R.C. Durr YMCA Summer Camps, 9 a.m.-4 p.m. YMCA’s Got Talent. Daily through Aug. 6. R.C. Durr YMCA, $170, $125 members. Registration required. 534-5700. Burlington. R.C. Durr YMCA Preschool Summer Camps, 9 a.m.-4 p.m. Hollywood. Daily through Aug. 6. 9 a.m.-noon Part-day. Hollywood. Daily through Aug. 6. R.C. Durr YMCA, $170, $125 members; part-day: $105, $75 members. Registration required. 534-5700. Burlington. R.C. Durr YMCA Teen Summer Camps, 9 a.m.-4 p.m. Daily through Aug. 6. R.C. Durr YMCA, $175, $130 members. Registration required. 534-5700. Burlington. Teen Adventure Trips, 8 a.m. Little Miami Mountain Bike/Canoe/Bike. $570; coed entering grades 7-8. Five days and four nights. Daily through Aug. 6. Camp Ernst, Registration required. 586-6181; www.myycamp.org. Burlington. Kenton County YMCA Traditional Day Camp, 8:45 a.m.-4 p.m. Treasure Island. Daily through Aug. 6. Kenton County YMCA, $120, $100 members; registration fee: $40 family, $25 child. Registration required. 7811814. Independence. Advanced Camping Experience Camp, 8:30 p.m.-4 p.m. Daily through Aug. 6. Kenton County YMCA, $120, $100 members; registration fee: $40 family, $25 child. Registration required. 356-3178. Independence. Traditional Day Camp, 9 a.m.-4 p.m. Treasure Island. Daily through Aug. 6. Campbell County YMCA, $140, $110 members. Registration required. 781-1814; www.myy.org. Fort Thomas. Preschool Camp, 9:30 a.m.-12:30 p.m. Daily through Aug. 6. Campbell County YMCA, $85, $65 members. Registration required. 781-1814; www.myy.org. Fort Thomas. Campbell County YMCA Adventure Camp, 9 a.m.-4 p.m. Daily through Aug. 6. Campbell County YMCA, $140, $110 members. Registration required. 572-3063. Fort Thomas. Campbell County YMCA A.C.E.S. Camp, 9 a.m.-4 p.m. Daily through Aug. 6. Campbell County YMCA, $140, $110 members. Registration required. 572-3063. Fort Thomas. Campbell County YMCA Pre and post Camp, 6:30 a.m.-8:45 a.m. Pre-camp care. Daily through Aug. 6. 4:15 p.m.-6 p.m. Postcamp care. Daily through Aug. 6. Campbell County YMCA, Pre: $35, $25 members; post: $30, $20 members. Registration required. 781-1814; www.myy.org. Fort Thomas. R.C. Durr YMCA Summer Camp Leadership in Training Program, 9 a.m.-4 p.m. Daily through Aug. 6. R.C. Durr YMCA, $60, $30 members. Registration required. 5345700; www.myy.org. Burlington. R.C. Durr YMCA Sports and Specialty Camps, 9 a.m.-4 p.m. Dodge Ball Camp and Dance Camp. Daily through Aug. 6. R.C. Durr YMCA, $175, $130 members. 5345700; www.myy.org. Burlington. R.C. Durr YMCA Summer Day Camp, 6:30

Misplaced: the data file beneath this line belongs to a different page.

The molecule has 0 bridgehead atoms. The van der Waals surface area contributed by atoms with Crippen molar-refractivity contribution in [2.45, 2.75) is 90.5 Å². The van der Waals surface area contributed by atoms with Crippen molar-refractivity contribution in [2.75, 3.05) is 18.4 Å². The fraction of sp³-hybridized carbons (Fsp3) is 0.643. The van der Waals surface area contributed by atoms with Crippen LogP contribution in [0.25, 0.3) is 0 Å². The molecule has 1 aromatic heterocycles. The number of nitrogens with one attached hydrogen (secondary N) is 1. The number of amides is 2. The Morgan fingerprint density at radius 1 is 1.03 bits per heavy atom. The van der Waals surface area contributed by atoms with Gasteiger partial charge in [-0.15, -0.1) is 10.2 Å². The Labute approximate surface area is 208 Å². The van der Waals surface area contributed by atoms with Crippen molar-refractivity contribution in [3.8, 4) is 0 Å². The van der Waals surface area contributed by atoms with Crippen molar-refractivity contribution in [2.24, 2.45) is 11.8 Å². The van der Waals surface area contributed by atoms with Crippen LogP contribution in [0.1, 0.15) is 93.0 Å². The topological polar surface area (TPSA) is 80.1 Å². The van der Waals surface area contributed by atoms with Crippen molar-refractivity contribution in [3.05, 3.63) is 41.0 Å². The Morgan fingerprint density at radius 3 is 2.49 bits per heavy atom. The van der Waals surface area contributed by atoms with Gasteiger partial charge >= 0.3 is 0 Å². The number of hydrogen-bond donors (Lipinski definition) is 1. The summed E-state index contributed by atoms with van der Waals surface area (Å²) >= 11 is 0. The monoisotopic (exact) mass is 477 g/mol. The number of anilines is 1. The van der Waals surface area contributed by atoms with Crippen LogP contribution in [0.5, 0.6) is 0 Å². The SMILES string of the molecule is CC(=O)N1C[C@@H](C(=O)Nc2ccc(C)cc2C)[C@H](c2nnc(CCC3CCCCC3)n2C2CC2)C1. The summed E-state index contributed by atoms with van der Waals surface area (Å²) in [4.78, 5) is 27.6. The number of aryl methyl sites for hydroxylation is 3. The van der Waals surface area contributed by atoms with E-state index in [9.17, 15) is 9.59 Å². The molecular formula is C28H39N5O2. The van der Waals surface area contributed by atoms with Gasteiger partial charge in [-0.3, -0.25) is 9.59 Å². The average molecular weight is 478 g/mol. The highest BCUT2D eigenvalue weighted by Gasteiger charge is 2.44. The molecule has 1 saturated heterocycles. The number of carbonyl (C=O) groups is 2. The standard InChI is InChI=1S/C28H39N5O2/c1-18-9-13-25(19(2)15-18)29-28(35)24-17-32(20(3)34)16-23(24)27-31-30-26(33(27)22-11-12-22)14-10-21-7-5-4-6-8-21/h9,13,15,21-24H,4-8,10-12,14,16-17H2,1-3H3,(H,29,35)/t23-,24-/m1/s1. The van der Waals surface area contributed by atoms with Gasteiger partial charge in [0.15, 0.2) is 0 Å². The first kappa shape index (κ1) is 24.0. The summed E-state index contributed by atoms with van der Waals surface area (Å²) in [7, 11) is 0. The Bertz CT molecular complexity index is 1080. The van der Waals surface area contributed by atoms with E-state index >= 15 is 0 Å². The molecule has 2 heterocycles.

SUMMER CAMP MISCELLANEOUS

Alumni Farm Camp, 9:30 a.m.-2:30 p.m. Sunrock Farm, 103 Gibson Lane, Day of farming and exploring for past Sunrock Farm campers. Ages 16 and up. $50. Registration required. 781-5502; www.sunrockfarm.org. Wilder. Skidaddles Summer Camp, 7 a.m.-6:30 p.m. Skidaddles Inc. $170 for five days, $140 for four days, $115 for three days. Registration required. 647-7529; www.skidaddles.com. Florence.

Davis - Smithson

M O N D A Y, A U G . 9

SUMMER CAMP - YMCA

R.C. Durr YMCA Summer Camps, 9 a.m.-4 p.m. Wacky Water. Daily through Aug. 13. R.C. Durr YMCA, $170, $125 members. Registration required. 534-5700. Burlington. R.C. Durr YMCA Preschool Summer Camps, 9 a.m.-noon Part-day. End of Summer Carnival. Daily through Aug. 13. R.C. Durr YMCA, $170, $125 members; part-day: $105, $75 members. Registration required. 534-5700. Burlington. R.C. Durr YMCA Teen Summer Camps, 9 a.m.-4 p.m. Daily through Aug. 13. R.C. Durr YMCA, $175, $130 members. Registration required. 534-5700. Burlington. Kenton County YMCA Traditional Day Camp, 8:45 a.m.-4 p.m. It’s a Jungle Out There. Daily through Aug. 13. Kenton County YMCA, $120, $100 members; registration fee: $40 family, $25 child. Registration required. 781-1814. Independence.

If you’re looking for buyers, you’re in the right neighborhood. To place an ad call 513.242.4000 or 859.283.7290, or visit CommunityClassified.com

LUTHERAN

Sunday Worship: Traditional 8:00 & 11:00am Contemporary 9:00am Sunday School 9:50am Contemplative 5:30pm

St. Luke Lutheran Church ELCA 4800 Alexandria Pk, Cold Spring, KY 859-441-2848 M Worship Sun 8:30 &10:30am Sunday School 9:30am All Are Welcome www.stlukecoldspring.org